In 2011, the Food and Drug Agency (FDA) in the USA approved NeurRx DPS as a treatment for respiratory failure in motor neurone disease (MND). The treatment was not required to go through the series of clinical trials that is needed for a new drug. The FDA approved it on the basis of one small study because at the time the probable benefit to health outweighed the risk of using it.

Due to this lack of clinical evidence, this prompted further research in the USA and Europe to test its effectiveness on symptom management and survival. Continue reading

Season of mists and mellow fruitfulness…..and prizes….

The fantastic news that Patrick Joyce and his co-inventors have won the 2015 Hackaday Prize for their ‘Eyedrivomatic’ invention is one of a number of research prizes announced this autumn.

Martin Turner award

Prof Martin Turner receiving his award from Prof Jane Dacre, RCP President

At the beginning of November Prof Martin Turner was presented with the Graham Bull Prize for Clinical Science by the Royal College of Physicians (RCP). The Prize is awarded to a member of the RCP under the age of 45 who has made a major contribution to clinical science.

The winner of the Graham Bull Prize is also invited to deliver the prestigious Goulstonian Lecture, an annual lecture given by a young RCP member that dates back to 1635 and the list of previous speakers reads as a ‘Who’s Who’ of the history of British Medicine!

Those of you who know Martin, in particular the many participants who volunteer for his BioMOx research programme will be pleased to see his new title: he was awarded the title of Professor by the University of Oxford in July this year. Aren’t Professors getting younger looking these days…! Continue reading

Heading in the right direction: Sheffield Support Snood update

We are funding, together with the NIHR i4i (National Institute for Heath Research invention for innovation) programme, a research team in Sheffield who have developed a new type of neck support for people living with neck muscle weakness as a result of a neurological condition.

Designers, clinicians and engineers from University of Sheffield, Sheffield Hallam University, Devices for Dignity, Sheffield Teaching Hospital, Barnsley Hospital, and the Sheffield MND Research Advisory Group have worked together with people living with MND to develop the Sheffield Support Snood through an iterative design process.

The results from a small pilot study of the snood were presented at the International Symposium on ALS/MND in Brussels last year, where we reported on it.

5 b (3)

Next step – the 100 collars project

In September we attended the Sheffield Support Snood training day, run by Devices for Dignity, Sheffield Teaching Hospitals NHS Foundation Trust, and Dr. Christopher McDermott, a Clinician Scientist at the Sheffield Institute for Translational Neuroscience (SITraN) who is the Chief Investigator for the project . Continue reading

Palliative Care Research – new funding available

Today an exciting announcement was made about three organisations working together to increase our knowledge on the best way to provide palliative and end of life care. The MND Association and the Chief Scientists Office in Scotland (CSO) will be working with Marie Curie on a new research call.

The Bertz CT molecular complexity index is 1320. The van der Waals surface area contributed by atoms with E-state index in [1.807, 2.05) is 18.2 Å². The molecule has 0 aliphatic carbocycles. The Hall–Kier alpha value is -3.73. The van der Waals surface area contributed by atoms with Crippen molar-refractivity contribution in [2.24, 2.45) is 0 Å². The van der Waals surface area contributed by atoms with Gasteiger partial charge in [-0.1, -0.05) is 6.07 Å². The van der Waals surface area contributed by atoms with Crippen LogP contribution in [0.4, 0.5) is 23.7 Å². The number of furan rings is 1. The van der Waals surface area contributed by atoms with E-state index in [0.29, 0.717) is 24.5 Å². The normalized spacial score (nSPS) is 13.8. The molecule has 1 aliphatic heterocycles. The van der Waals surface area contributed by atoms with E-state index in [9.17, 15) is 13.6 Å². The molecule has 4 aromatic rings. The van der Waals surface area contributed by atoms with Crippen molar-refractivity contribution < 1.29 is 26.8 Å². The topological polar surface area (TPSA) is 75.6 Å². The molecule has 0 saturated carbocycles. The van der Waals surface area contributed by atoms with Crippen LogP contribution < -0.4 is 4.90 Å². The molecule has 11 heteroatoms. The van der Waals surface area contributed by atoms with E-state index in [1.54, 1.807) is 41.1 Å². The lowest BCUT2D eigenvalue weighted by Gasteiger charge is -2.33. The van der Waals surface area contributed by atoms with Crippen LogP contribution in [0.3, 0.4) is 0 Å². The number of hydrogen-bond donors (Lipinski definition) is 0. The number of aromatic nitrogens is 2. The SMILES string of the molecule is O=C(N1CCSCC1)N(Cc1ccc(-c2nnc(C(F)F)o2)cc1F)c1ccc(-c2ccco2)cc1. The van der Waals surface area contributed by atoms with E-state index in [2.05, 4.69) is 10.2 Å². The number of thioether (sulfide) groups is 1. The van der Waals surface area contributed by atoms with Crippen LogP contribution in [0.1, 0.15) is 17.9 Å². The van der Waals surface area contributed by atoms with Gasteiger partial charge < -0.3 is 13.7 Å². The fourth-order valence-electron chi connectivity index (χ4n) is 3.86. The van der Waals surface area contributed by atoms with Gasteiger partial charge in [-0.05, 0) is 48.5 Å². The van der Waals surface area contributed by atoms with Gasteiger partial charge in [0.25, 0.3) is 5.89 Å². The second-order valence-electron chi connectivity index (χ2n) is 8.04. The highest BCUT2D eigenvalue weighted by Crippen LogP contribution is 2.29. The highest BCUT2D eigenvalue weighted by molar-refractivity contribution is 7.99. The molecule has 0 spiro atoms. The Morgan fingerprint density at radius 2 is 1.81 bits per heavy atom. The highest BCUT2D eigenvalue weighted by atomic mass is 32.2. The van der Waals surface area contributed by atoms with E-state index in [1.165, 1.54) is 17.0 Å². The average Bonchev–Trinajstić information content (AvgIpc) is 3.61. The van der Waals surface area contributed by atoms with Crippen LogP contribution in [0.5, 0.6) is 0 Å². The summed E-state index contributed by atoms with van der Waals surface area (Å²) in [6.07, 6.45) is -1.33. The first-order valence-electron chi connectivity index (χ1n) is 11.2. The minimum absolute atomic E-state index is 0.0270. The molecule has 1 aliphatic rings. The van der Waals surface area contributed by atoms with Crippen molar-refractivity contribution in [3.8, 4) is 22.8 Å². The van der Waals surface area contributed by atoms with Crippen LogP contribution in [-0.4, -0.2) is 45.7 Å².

Marie Curie Logo

In addition to a £1million funding pot from Marie Curie, the CSO will contribute £225,000 of funding and MND Association will contribute up to £200,000. Scientists, clinicians or healthcare workers are invited to submit their outline applications by 14 January 2016.

Acting on what you told us

The areas that we’d like to fund are based on a project that was completed in January 2015, known as the ‘Palliative and End of Life Care Priority Setting Partnership’, shortened to ‘PeolcPSP’. At the core of this 18 month project were responses to an online survey, where many people shared their questions or experiences about the end of life. We were pleased that many people affected by MND took part.

From those survey responses, we worked out that there were a massive 83 topics that would be suitable for a research study (and where no conclusive studies had already been conducted). All of these are important topics to investigate, so we’re hoping that researchers with an interest in working in any of these topics will think about submitting an application for funding.Palliative-care-2

So what kind of topics are included?

The topics for the call are the list of 83 questions from this earlier palliative care research study (the PeolcPSP study mentioned above). It is too long a list to include in this post, but the overarching themes include how (best to):

  • communicate topics on palliative and end of life care
  • manage symptoms and medications
  • provide support for carers and families
  • provide support in bereavement
  • provide support for staff (and staff training)
  • co-ordinate care services
  • provide access to services
  • decide where the care should be and what type of care

Where can I find out more?

A press release and more information on how to apply for this funding is available on the Marie Curie website.

The Palliative and end of life care Priority Setting Partnership final report is available online. There’s also a video about the project explaining how it happened and why it is important.